Masai Boy

I am riding a bus from Arusha, Tanzania to Nairobi, Kenya and having a moment I wish would last forever. When I think about it, it seems foolish to travel 9,500 miles not once, but three times to volunteer when there are so many opportunities to help in America. But what can you do?

I love Africa foolishly.

Elephant Safari Picture

My first trip to Kenya was in 2009 and each time I am overwhelmed at how much I grow from the experience; I smile at how much Africa surprises me each time. When I am here, I don’t have to think about what I am wearing, I don’t need to worry about who I may or may not run in to, heck, I don’t even have to shower!

I cannot live without Africa.

I met the Baird Family on my first trip to Kenya & Tanzania via a friend from high school. She posted photos of her mission trip on Facebook and as I sat up past 2am flipping through her experience, I felt a strong tug on my heart telling me that I needed to go. Around 2 months later I found myself traveling across the world to join a mission trip filled with people I’d never met. The trip was life changing, and now I consider myself an aspiring bi-annual regular in joining the New Hope Initiative {the organization that the Baird family founded} in their volunteer efforts.

Project Biashara Woman

After months of planning, followed by a 24-hour travel day welcomed by lost bags and a stolen camera lens, we were on Kenyan soil. Funny how Africa always seems to greet me with some sort of immediate challenge, as if to set the tone of “Toto, we’re not in Kansas anymore.”

A few days after wearing nothing but sweats, a tank and sweater, my bags finally showed up on my doorstep along with a vicious head cold I adopted from one of the kiddo’s in Kibera. ‘I just can’t catch a break,’ I thought. If this had all played out in the states you can guarantee that I would be viciously pissed off with a grungy attitude about how life just isn’t fair. However, when it happened in Africa, it all simply brushed off my shoulders just as readily as the never-ending orange Kenyan dust in the air.

Damsel in Africa

Here is what isn’t fair: Kibera, considered the largest slum in the world. What makes a slum the largest in the world I am not completely sure, but this one is home to 1 million people living within a 1 – mile square foot radius. This trip I have found it hard to write about my experience. It’s not that I have become numb to the shock of how much poverty exists in this slum, but I have come to unexpectedly fall in love with the people who live within in it. And just like I wrote about my first love, here is a journal entry I wrote about my first trip to Kibera:

The sounds of the 500 children playing at the school slowly fade away with each step as we weave around “poop river”. I stop at the top of a hill composed of plastic, paper & waste to find a young boy who is standing barefoot wearing a mangled shirt and ripped shorts. His yellow eyes meet with mine and he flashes a bright smile which suddenly shields me of our surroundings. I am no longer standing in Kibera, but I am standing in his world. He reaches up to me and happily asks with a Kenyan accent, “How areeeee you!” A tear comes to my eye as I think “How am I?”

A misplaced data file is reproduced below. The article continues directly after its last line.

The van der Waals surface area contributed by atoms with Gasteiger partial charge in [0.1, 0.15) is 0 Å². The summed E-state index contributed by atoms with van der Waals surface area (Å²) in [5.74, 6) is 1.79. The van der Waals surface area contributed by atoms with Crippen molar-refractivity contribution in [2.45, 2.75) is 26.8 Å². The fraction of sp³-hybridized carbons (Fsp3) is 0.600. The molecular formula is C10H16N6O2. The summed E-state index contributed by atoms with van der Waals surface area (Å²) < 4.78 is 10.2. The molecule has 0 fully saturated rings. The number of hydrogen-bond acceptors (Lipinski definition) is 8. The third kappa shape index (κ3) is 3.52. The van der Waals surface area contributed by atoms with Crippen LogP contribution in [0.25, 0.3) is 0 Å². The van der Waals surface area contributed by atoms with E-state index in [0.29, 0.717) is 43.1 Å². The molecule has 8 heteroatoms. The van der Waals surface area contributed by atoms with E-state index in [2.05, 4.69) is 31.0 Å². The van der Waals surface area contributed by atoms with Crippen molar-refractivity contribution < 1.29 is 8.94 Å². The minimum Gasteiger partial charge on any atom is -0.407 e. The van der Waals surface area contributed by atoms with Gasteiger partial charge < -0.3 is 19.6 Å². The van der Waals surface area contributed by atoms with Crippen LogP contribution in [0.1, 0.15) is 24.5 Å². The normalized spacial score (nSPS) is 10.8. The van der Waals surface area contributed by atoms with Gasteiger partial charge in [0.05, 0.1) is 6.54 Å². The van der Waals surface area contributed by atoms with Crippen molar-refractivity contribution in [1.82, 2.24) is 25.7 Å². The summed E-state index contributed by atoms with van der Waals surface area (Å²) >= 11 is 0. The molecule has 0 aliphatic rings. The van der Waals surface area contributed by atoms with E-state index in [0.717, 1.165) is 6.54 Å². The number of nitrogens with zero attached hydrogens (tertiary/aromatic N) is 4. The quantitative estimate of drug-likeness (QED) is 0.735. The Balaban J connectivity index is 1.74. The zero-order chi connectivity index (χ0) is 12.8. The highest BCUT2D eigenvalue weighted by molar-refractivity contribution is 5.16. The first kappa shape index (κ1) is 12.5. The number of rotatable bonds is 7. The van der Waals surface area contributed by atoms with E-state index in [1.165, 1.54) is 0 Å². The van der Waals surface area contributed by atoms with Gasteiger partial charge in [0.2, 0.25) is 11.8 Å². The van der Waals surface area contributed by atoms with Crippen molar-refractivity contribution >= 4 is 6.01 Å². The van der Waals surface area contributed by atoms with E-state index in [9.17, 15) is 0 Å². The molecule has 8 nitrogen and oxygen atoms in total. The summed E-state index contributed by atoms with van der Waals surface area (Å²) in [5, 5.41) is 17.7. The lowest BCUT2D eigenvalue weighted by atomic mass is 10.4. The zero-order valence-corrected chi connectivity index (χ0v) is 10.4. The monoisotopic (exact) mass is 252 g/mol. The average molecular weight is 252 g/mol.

Little boy in Purple Sweater

When the Baird family came to Kibera they found children just like this little boy who attended a small Baptist church school at the edge of the slum. At the school you could find children who would not wear their uniforms, boys getting into regular fights and education being undervalued. The school had lost all faith and faced extinction when the Baird family came to town and renamed the school, appropriately, “New Hope.”

New Hope

The “New Hope School” provides education for over 500 children living in Kibera. The children are fed two meals a day, 6 days a week and the goal of New Hope is to send each and every one of the students to secondary school {funded by New Hope & sponsors}, helping some reach a college education level. Not only does the New Hope Initiative provide education for the children, they have extended their efforts in Kibera with other projects such as Project Biashara & Penda Project.

Masai Women Dancing

When I think about traveling 9,500 miles to volunteer I think about the Baird family. I think about how they have extended their family to reach hundreds of lives in not only Kibera but around the world. They have opened their hearts and lives to helping, to serving. So, when I find myself 9,500 miles away from home, sitting on a 5-hour bus ride, cruising down a dusty road from Tanzania to Kenya with a Baird family member on board, I find myself very, very blessed.

These are the people who make our world a better place. This is the type of organization you act foolishly to support.

Click here, if you’d like to learn more about the New Hope Initiative or add them to your wedding registry.

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